Mikey gave him another nod and then returned his attention to the items. By the look of all the empty crates, they were nearing the end of the inventory anyway.
Juste felt a moment’s guilt for leaving Mikey with the bulk of the tedious work, but only a moment’s. He scanned the room, found Dorman and Haddara sitting beside the white table, talking quietly.
Because he wasn’t ready to make nice with either man, Juste strode deeper into the storage area, away from the activity, through crates and metal racks where less important items, or perhaps ones that were rotated in and out of the museum’s displays, were stored. The lighting was poor and so far from the faded daylight spilling through the cargo bay door that he withdrew a small flashlight from his jacket pocket and flicked it on.
Toward the very back, he found rolled-up rugs and emptied boxes. And a crate nearly buried in refuse. A crate that didn’t look to be nearly as dusty as everything else around it. By the painted arrows on the plywood, the box sat on its side, the lid facing him.
Juste glanced around, but no one was watching. He gently knocked on the box and listened to the sound. By the dull, muffled rap, he knew the crate wasn’t empty. Curious, his belly knotting in the way it always did when he had a hunch, he gripped the nailed face of the crate and tugged.
There weren’t enough nails to keep the crate closed. The lid gave slightly beneath the second tug. And then he heard a sound. A soft mewling cry. His heart stopped, and then thudded dully against his chest.
He leaned close pressing his ear against the lid and listened again.
The noise came from inside the box.
Juste pulled harder on the lid, prying it back. The wood splintered, then gave, and he carefully pulled it off to lean against a rack, trying to keep down the noise because he didn’t want anyone else alerted. Maybe it was just an animal trapped in a crate.
He shone the light into the crate. “Well, I’ll be damned,” he whispered.
A bundle lay on the floor, covered in black plastic trash bags. The bundle was moving, and from the outline, there was something inside. His heart hammered. By the shape, it wasn’t any small animal.
“Sonofabitch.” He hunched down and entered the crate, kneeling beside the struggling figure to begin pulling at the bags to tear them away. Once he’d cleared away the plastic, he sat back, shock rendering him still.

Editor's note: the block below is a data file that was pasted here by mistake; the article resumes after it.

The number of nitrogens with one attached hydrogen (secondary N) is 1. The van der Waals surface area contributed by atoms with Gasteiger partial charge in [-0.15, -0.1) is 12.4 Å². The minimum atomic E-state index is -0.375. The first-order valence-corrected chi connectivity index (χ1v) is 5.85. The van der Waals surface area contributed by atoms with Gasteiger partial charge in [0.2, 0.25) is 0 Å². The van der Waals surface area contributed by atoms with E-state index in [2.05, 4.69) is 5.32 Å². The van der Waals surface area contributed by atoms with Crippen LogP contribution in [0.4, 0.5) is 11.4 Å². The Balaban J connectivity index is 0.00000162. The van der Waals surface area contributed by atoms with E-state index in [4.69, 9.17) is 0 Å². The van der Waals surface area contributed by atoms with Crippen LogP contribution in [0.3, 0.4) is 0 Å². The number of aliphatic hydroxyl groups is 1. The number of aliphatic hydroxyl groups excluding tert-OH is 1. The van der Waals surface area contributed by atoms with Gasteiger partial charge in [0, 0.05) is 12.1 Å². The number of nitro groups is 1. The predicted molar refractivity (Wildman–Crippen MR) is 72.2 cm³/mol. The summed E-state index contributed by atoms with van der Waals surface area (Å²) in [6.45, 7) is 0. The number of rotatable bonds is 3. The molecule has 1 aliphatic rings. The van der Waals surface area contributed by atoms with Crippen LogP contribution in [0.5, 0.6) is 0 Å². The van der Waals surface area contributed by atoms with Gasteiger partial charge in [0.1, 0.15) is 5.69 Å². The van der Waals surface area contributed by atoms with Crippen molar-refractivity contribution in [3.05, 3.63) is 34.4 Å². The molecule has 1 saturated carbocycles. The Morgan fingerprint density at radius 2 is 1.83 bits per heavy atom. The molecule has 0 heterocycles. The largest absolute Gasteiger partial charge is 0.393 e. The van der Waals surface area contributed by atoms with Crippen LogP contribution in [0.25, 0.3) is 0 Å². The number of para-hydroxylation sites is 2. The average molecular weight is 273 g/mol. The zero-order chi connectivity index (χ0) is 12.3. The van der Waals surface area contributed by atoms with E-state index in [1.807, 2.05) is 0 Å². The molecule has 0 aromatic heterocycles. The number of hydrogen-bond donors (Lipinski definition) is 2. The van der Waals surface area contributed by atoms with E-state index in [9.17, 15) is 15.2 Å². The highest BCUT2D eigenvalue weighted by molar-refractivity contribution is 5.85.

The wriggling body was wrapped in dirty strips of fabric. A fucking mummy with the exact same drawings covering its body as the mummy he’d seen pictures of. Not that he thought for a minute this was some dead thing coming to life. No, some bastard had played a horrible trick, leaving a living person like this to die. Anger swept through him, but also caution.
This wasn’t a simple robbery anymore. And he didn’t know who’d had the misfortune to wind up in the crate. Better to proceed with caution.
Again, he bent over the figure and noted the sounds of short gasping breaths. “I’ll get your face freed first so you can breathe. Hold still.”
After wedging the flashlight high in a corner to free both hands to work, he stripped off his gloves and reached into his pocket for his keys and the short pocket knife attached to the ring. Opening a blade, he wedged it beneath one of the stiffened strips, cut it, and then peeled it slowly away.
The mouth beneath it was soft, feminine. Opening for air.
With her tongue, the woman pushed out something lodged inside her mouth. A round stone. She swallowed hard, and then opened her mouth fully to gasp.
He worked faster, peeling strips from the woman’s eyes.
They remained closed, but he noted the thick black eyeliner rimming the upper lids, the long dark lashes lying in a fringe along the lid. He lifted her head, unwinding more of the strips, peeling them off to reveal soft, brown hair matted with moisture.
“It’s okay, sweetheart. It’s okay,” he whispered more to himself, because he still couldn’t believe this. What sort of monster would do this to someone else?
As her breaths became less jagged, her quiet sobs faded.